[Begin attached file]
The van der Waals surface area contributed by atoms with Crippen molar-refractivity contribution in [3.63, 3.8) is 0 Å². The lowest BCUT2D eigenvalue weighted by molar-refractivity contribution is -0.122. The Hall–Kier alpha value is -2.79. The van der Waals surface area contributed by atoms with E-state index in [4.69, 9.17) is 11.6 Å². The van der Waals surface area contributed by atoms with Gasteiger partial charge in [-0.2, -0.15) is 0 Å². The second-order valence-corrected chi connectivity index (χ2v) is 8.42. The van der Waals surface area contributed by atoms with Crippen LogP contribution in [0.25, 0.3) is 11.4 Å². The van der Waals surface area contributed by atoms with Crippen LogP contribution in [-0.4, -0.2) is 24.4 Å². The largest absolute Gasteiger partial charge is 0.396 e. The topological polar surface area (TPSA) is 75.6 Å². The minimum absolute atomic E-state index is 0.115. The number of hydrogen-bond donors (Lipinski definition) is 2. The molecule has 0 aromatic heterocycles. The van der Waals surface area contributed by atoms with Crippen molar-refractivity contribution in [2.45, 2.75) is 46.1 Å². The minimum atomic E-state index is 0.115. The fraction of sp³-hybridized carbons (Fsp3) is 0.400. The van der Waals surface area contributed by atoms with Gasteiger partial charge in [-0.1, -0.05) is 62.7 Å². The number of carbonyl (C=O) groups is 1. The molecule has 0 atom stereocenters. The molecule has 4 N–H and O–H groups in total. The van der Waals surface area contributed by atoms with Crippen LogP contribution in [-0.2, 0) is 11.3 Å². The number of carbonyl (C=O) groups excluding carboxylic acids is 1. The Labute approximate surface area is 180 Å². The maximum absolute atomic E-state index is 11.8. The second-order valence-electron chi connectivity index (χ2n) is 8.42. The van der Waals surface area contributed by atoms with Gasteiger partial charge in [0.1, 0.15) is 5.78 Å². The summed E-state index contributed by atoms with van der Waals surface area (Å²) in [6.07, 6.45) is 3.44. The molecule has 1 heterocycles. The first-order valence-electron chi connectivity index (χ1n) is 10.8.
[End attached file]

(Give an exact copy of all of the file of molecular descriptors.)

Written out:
The van der Waals surface area contributed by atoms with Crippen molar-refractivity contribution in [3.63, 3.8) is 0 Å². The lowest BCUT2D eigenvalue weighted by molar-refractivity contribution is -0.122. The Hall–Kier alpha value is -2.79. The van der Waals surface area contributed by atoms with E-state index in [4.69, 9.17) is 11.6 Å². The van der Waals surface area contributed by atoms with Gasteiger partial charge in [-0.2, -0.15) is 0 Å². The second-order valence-corrected chi connectivity index (χ2v) is 8.42. The van der Waals surface area contributed by atoms with Crippen LogP contribution in [0.25, 0.3) is 11.4 Å². The van der Waals surface area contributed by atoms with Crippen LogP contribution in [-0.4, -0.2) is 24.4 Å². The largest absolute Gasteiger partial charge is 0.396 e. The topological polar surface area (TPSA) is 75.6 Å². The minimum absolute atomic E-state index is 0.115. The number of hydrogen-bond donors (Lipinski definition) is 2. The molecule has 0 aromatic heterocycles. The van der Waals surface area contributed by atoms with Crippen molar-refractivity contribution in [2.45, 2.75) is 46.1 Å². The minimum atomic E-state index is 0.115. The fraction of sp³-hybridized carbons (Fsp3) is 0.400. The van der Waals surface area contributed by atoms with Gasteiger partial charge in [-0.1, -0.05) is 62.7 Å². The number of carbonyl (C=O) groups is 1. The molecule has 0 atom stereocenters. The molecule has 4 N–H and O–H groups in total. The van der Waals surface area contributed by atoms with Crippen LogP contribution in [-0.2, 0) is 11.3 Å². The number of carbonyl (C=O) groups excluding carboxylic acids is 1. The Labute approximate surface area is 180 Å². The maximum absolute atomic E-state index is 11.8. The second-order valence-electron chi connectivity index (χ2n) is 8.42. The van der Waals surface area contributed by atoms with Gasteiger partial charge in [0.1, 0.15) is 5.78 Å². The summed E-state index contributed by atoms with van der Waals surface area (Å²) in [6.07, 6.45) is 3.44. The molecule has 1 heterocycles. The first-order valence-electron chi connectivity index (χ1n) is 10.8.